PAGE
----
Principal Investigator: Dr. Stephen J. O’Brien, National Cancer Institute


Study ID: D12FE-501

Identifying Genes of Susceptibility for Feline Diabetes

Diabetes is one of the most common diseases that affects middle-aged and older cats, and it is very similar to type 2 diabetes in humans. Some breeds of cat, like the Burmese, seem to have an increased risk of developing diabetes, which suggests an underlying genetic predisposition. As in the human population, the number of cats suffering from diabetes has progressively increased in recent years. Several risk factors have been identified that might predispose cats to developing diabetes, including being overweight and lack of exercise. Recent studies in humans have revealed that in addition to these external risk factors, there is an underlying genetic basis for disease susceptibility. Researchers will use a higher-powered test to identify more genes that contribute to genetic susceptibility to feline diabetes. The investigators will use SNP chips – a type of DNA chip that contains single nucleotide polymorphisms (SNP), genetic footprints found in DNA, to identify the location of disease causing mutations. Better understanding of the genetic factors that contribute to disease susceptibility could help prevent and treat diabetes, not only in cats, but potentially also in humans with type 2 diabetes.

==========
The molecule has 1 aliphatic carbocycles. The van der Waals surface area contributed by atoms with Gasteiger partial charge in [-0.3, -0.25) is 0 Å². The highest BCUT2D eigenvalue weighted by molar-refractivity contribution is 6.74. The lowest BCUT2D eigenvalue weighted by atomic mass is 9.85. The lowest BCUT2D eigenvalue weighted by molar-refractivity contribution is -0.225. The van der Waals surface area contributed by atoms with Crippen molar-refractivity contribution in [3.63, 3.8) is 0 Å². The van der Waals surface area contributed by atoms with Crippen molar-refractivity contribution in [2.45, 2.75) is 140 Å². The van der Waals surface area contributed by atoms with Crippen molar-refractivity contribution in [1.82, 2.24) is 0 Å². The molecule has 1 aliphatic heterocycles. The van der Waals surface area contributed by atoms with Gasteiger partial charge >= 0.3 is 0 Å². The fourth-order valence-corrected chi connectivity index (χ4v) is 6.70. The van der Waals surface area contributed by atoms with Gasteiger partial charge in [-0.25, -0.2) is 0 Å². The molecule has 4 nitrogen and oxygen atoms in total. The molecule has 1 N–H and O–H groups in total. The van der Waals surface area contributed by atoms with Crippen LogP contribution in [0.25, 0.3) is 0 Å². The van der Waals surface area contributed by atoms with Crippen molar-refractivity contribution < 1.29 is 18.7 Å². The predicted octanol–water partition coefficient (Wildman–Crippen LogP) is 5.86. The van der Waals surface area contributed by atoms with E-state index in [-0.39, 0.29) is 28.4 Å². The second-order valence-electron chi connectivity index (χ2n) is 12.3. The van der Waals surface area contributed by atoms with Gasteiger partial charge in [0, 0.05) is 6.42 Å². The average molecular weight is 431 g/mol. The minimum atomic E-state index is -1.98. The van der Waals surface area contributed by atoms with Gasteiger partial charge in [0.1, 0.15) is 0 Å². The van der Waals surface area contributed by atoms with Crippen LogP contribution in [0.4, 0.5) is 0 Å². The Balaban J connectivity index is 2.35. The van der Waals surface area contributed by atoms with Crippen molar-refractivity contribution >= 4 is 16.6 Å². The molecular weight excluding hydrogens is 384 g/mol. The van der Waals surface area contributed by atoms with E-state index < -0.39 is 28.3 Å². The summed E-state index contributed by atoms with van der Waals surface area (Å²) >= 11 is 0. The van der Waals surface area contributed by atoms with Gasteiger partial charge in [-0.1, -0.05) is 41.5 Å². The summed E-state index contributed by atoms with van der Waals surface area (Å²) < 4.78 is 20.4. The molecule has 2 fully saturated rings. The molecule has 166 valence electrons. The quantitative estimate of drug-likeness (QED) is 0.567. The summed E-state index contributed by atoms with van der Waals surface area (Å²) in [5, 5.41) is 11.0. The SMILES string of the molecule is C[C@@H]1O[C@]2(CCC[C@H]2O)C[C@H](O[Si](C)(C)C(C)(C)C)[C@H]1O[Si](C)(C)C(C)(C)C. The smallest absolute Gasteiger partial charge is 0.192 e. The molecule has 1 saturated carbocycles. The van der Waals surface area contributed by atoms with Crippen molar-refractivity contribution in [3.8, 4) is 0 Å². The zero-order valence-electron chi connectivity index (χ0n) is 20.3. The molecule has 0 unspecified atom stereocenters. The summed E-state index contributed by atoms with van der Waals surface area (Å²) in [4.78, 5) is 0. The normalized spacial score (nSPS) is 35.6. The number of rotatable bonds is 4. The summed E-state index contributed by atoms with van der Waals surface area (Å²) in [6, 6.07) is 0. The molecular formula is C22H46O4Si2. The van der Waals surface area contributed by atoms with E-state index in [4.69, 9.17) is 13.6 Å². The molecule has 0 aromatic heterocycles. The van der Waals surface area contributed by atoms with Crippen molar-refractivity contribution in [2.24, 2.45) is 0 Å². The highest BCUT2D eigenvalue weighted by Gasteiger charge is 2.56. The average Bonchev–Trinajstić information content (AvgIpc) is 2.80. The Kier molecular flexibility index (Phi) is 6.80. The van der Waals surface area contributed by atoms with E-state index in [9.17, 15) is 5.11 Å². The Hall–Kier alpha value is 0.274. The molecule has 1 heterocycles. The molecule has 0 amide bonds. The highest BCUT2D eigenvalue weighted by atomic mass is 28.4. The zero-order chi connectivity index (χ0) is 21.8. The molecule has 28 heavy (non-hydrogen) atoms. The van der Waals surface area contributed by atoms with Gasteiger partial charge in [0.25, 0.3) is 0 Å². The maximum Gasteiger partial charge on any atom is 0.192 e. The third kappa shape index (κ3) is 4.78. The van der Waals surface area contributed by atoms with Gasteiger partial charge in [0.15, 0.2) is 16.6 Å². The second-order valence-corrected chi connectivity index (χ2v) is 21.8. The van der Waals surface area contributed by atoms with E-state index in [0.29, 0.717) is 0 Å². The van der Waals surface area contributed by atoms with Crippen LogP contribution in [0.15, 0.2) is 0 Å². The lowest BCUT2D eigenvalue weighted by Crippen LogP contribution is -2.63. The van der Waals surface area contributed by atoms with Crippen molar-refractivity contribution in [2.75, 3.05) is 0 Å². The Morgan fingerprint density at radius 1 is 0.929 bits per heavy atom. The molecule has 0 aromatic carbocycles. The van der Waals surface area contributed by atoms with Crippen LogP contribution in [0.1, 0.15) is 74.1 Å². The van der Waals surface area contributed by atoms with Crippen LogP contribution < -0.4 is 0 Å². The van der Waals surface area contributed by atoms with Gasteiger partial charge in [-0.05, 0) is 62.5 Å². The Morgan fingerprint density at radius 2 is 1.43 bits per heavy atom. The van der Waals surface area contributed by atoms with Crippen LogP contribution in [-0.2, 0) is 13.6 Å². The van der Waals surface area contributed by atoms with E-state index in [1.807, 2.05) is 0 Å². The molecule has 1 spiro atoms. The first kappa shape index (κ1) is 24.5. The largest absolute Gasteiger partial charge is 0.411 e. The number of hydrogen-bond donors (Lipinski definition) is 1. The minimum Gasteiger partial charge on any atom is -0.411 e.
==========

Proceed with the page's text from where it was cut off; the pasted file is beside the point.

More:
Principal Investigator: Dr. Yaiza Forcada, University of London, United Kingdom


Study ID: D12FE-512

Identifying Genes that Cause Feline Breed Characteristics

Pedigree breeding and the creation of specific breeds of any type of animal have some inevitable genetic risks, such as increasing the chance of inherited diseases and compromising genetic diversity. This is evident in a few types of cat breeds. Manx, which are bred to not have a tail, can experience lameness, incontinence and fecal impaction, and the Scottish Fold cat breed has a mutation that may cause mild to severe bone dystrophy. These two breeds are not among the most popular of cat breeds, but some other breeds, such as Persians and other short-faced cats, that are bred to have specific traits, are among the most popular cat breeds. The short face is a highly desired trait as it gives the cats big round faces and big eyes, but it also likely causes significantly more health problems than the ear fold and tailless mutations combined. The secondary health effects of the extreme shortening of the facial bones leads to constant tearing, nasal discharge, eye problems and chewing problems. Researchers will study the major genes that cause short face characteristics in domestic cat breeds using SNP chips, a new genetic tool that could help better determine the genes involved. SNP chips are a type of DNA chip that contain single nucleotide polymorphisms (SNPs), genetic footprints found in DNA, to identify the locations of disease causing mutations. The data from this research could help researchers develop genetic tests to monitor mutations linked to health conditions in certain breeds so that breeders can produce healthier cats.


Principal Investigator: Dr. Leslie A. Lyons, University of California–Davis


Study ID: D12FE-506

Identifying the Genetic Mutation for Heart Disease in Maine Coon Cats